Our last thing to worry about is too FEW unskilled people in our economy. We're awash in them.

If you want wages to rise, legislating the price of labor won't do it. The only way to do it AND to have full employment is to have a balanced market of supply and demand at a higher wage level. We need to drain the swamp. The most direct way we can do it is to control the border. Sanctuary mayors support flooding the market with cheap labor, but then bitch about the resulting price of labor. It may be good politics, but it's bad economics and it doesn't solve the problem.

Take an example. If you tripled the wages in restaurants, the price of going out would move up a lot, agreed? Pretty simple. If prices went up, I'd go out less and probably you would too. So, do the "living wage" people that fixed the price of labor plan on legislating demand too? Will they make me or you still have the same number of dinners out? If not, they'll have a lot of better bad, but not working, dishwashers on their hands. But that's what liberals do. They raise the cost of employment, but then have higher unemployment and those unemployed do nothing living off the state. Using supply and demand is a better idea because it works.

[-] 1 points by AlternativeSynergy (224) 1 year ago

I don't think you need to triple the wages in restaurants. Maybe just keep the minimum wage for the lowest skilled entry level, then a living wage for the positions requiring more training. I doubt it would triple the prices to go out to eat, but it might go up 50 percent. But with the increased purchasing power available to more people with the living wage law I think it would be a wash. I would also index those wages to inflation as well. That will cause inflation but that is OK because wages would be going up at the same time and people would buy more stuff, thinking the price will go up even more the longer they wait. And that should lower the unemployment rate.

[-] 1 points by RealityTime (-224) 1 year ago

It's the same idea. It isn't about inflation, it's about demand destruction at the higher price and the resultant lack of jobs to then absorb the supply. You can't make people both pay more and consume the same. You can't. But we can control our borders and less the supply pressure on no-skill people. That works, pricing fixing doesn't work.

So, we increase restaurant wages and while current customers show up less, restaurant workers themselves on their higher wages will fill the void? Hardly. Discretionary service items are pretty far down the list of things they seek to consume.

[-] 2 points by AlternativeSynergy (224) 1 year ago

No, restaurant workers themselves with their higher wages will not be able to take up the slack in consumption in the restaurant business. But if the minimum and living wage laws were place across all industries in the economy, that would be more than enough take up the slack in consumption and maintain a healthy restaurant business, as well as in all other categories of businesses.

[-] 0 points by RealityTime (-224) 1 year ago

Sorry, it doesn't work that way. What you're talking about is something about the marginal propensity to consume, as best as I can tell. The national savings rate is already only about 4%. There's simply not much to gain by putting money into hotter spending hands simply because they'll spend it. They might try to save too (they should).

Raising the cost of goods and services for low-skill produced things just reduces demand for those things. While you legislate the pay side, you can't legislate the demand side. You can't make me get my lawn cut the same number of times if the price doubles. It fails.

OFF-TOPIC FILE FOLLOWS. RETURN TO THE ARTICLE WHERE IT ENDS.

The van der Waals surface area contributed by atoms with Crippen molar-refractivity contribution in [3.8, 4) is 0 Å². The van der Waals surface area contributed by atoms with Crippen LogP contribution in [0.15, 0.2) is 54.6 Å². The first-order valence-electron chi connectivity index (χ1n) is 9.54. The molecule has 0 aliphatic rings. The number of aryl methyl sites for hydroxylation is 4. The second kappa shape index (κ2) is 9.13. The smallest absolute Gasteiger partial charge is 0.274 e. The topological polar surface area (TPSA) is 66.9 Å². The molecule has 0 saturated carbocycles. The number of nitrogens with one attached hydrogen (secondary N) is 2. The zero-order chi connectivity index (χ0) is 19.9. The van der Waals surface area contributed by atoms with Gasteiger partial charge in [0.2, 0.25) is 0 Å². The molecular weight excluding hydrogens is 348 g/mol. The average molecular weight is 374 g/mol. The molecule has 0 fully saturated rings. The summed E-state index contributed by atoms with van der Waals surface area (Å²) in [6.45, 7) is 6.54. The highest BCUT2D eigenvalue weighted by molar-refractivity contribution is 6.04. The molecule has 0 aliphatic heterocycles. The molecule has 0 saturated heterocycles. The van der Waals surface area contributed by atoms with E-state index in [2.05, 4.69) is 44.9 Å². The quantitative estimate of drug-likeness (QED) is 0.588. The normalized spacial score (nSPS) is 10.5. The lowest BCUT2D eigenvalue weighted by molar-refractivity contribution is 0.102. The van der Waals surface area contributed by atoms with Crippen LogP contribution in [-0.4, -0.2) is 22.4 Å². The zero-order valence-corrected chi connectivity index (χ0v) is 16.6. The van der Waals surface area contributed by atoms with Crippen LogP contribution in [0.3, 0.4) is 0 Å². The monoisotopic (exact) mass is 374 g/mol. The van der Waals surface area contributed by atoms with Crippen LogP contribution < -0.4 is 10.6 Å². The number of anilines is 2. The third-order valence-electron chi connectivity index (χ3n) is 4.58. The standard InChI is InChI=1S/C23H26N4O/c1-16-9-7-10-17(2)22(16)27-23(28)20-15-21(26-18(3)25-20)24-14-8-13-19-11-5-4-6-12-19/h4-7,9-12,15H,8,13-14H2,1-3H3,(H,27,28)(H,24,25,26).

But even enforcing our existing immigration laws could make a dent. That directly goes away the swell of over-supply. Mayors want sanctuary and over-supply, but then wring their hands about the obvious consequences.

[-] 0 points by April (3196) 1 year ago

You're quite confused peapup. Or totally misinformed. Income and wealth inequality began in 1980. Middle class wages began stagnating in 1980. So, yeah, under Clinton, income inequality was there. Even the Dems and Clinton were partially buying into neo-liberal economics at that time. And perpetuating it.

50% of the population is at or near poverty level. So yeah, they don't pay taxes. Can you say blood from a rock, peapup. Jeesh. Get a little clue peapup.

[-] 0 points by ronniepaul2012 (214) 1 year ago

April, income and wealth inequality started soon after Adam and Eve made some babies

[-] 2 points by AlternativeSynergy (224) 1 year ago

Nobody is asking for exact equality of wages, that would be communism. Just a little more fairness is all we ask. We are becoming slaves to the plutocrats. We used to have something called unions to fight for us, but they were successfully killed off.

[-] 1 points by ronniepaul2012 (214) 1 year ago

No, not like this. It was much worse during many periods of mankind. Dickens may have written fiction, but the settings were true. You think things were better in Feudal Europe and Asia? Post war America was more the exception than the rule. Just sayin

[-] 2 points by April (3196) 1 year ago

Yes. Poverty. Really.

I'm not playing your little game with poverty thresholds. Who has how many tv's, coffee maker or no coffee maker. The absolutes are not as important as the relative trend line. The poverty rate is going up. It's climbing. Based on a constant calculation over time provided by the Census Bureau.

http://money.cnn.com/2011/09/13/news/economy/poverty_rate_income/index.htm

So we don't concern ourselves with poverty, or income and wealth inequality, until all of the poverty stricken are without a roof over their head and living in the streets? Is that your threshold? Isn't it a little late then? Or is people living in the streets ok with you?

[-] -3 points by peacup (-44) from Murray, KY 1 year ago

You concern yourself with whatever necessary to take from those who work and give to those who don't. The poverty rates are going up because of your leftist policies. You've failed.

It's clear, you're a bleeding heart liberal and I frankly don't GAS about your views on poverty.